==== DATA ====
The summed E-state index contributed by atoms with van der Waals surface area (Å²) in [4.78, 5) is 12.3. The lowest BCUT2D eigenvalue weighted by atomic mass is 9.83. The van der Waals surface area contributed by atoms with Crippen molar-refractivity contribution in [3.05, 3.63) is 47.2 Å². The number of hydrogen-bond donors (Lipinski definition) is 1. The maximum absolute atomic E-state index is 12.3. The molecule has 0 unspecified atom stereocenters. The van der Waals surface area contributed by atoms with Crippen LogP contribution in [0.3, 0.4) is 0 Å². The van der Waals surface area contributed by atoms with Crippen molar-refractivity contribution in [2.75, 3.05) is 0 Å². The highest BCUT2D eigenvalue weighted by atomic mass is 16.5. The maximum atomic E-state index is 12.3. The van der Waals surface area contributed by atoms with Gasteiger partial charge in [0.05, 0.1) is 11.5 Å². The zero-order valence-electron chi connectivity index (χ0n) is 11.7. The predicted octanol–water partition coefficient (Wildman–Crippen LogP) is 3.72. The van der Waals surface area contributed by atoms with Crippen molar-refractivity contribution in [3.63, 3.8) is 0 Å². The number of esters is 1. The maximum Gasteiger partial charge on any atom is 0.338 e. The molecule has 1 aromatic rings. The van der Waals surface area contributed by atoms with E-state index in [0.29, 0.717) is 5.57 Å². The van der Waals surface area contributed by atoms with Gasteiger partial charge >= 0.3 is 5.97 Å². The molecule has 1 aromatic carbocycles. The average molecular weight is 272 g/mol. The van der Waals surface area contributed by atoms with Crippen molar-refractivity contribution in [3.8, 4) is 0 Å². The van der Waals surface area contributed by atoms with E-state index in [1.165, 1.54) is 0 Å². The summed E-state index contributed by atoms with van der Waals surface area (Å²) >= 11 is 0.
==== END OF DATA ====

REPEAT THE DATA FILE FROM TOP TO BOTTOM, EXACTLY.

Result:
The summed E-state index contributed by atoms with van der Waals surface area (Å²) in [4.78, 5) is 12.3. The lowest BCUT2D eigenvalue weighted by atomic mass is 9.83. The van der Waals surface area contributed by atoms with Crippen molar-refractivity contribution in [3.05, 3.63) is 47.2 Å². The number of hydrogen-bond donors (Lipinski definition) is 1. The maximum absolute atomic E-state index is 12.3. The molecule has 0 unspecified atom stereocenters. The van der Waals surface area contributed by atoms with Crippen LogP contribution in [0.3, 0.4) is 0 Å². The van der Waals surface area contributed by atoms with Crippen molar-refractivity contribution in [2.75, 3.05) is 0 Å². The highest BCUT2D eigenvalue weighted by atomic mass is 16.5. The maximum atomic E-state index is 12.3. The van der Waals surface area contributed by atoms with Gasteiger partial charge in [0.05, 0.1) is 11.5 Å². The zero-order valence-electron chi connectivity index (χ0n) is 11.7. The predicted octanol–water partition coefficient (Wildman–Crippen LogP) is 3.72. The van der Waals surface area contributed by atoms with Crippen molar-refractivity contribution in [3.63, 3.8) is 0 Å². The number of esters is 1. The maximum Gasteiger partial charge on any atom is 0.338 e. The molecule has 1 aromatic rings. The van der Waals surface area contributed by atoms with E-state index in [0.29, 0.717) is 5.57 Å². The van der Waals surface area contributed by atoms with Gasteiger partial charge >= 0.3 is 5.97 Å². The molecule has 1 aromatic carbocycles. The average molecular weight is 272 g/mol. The van der Waals surface area contributed by atoms with Crippen molar-refractivity contribution in [3.8, 4) is 0 Å². The van der Waals surface area contributed by atoms with E-state index in [1.165, 1.54) is 0 Å². The summed E-state index contributed by atoms with van der Waals surface area (Å²) >= 11 is 0.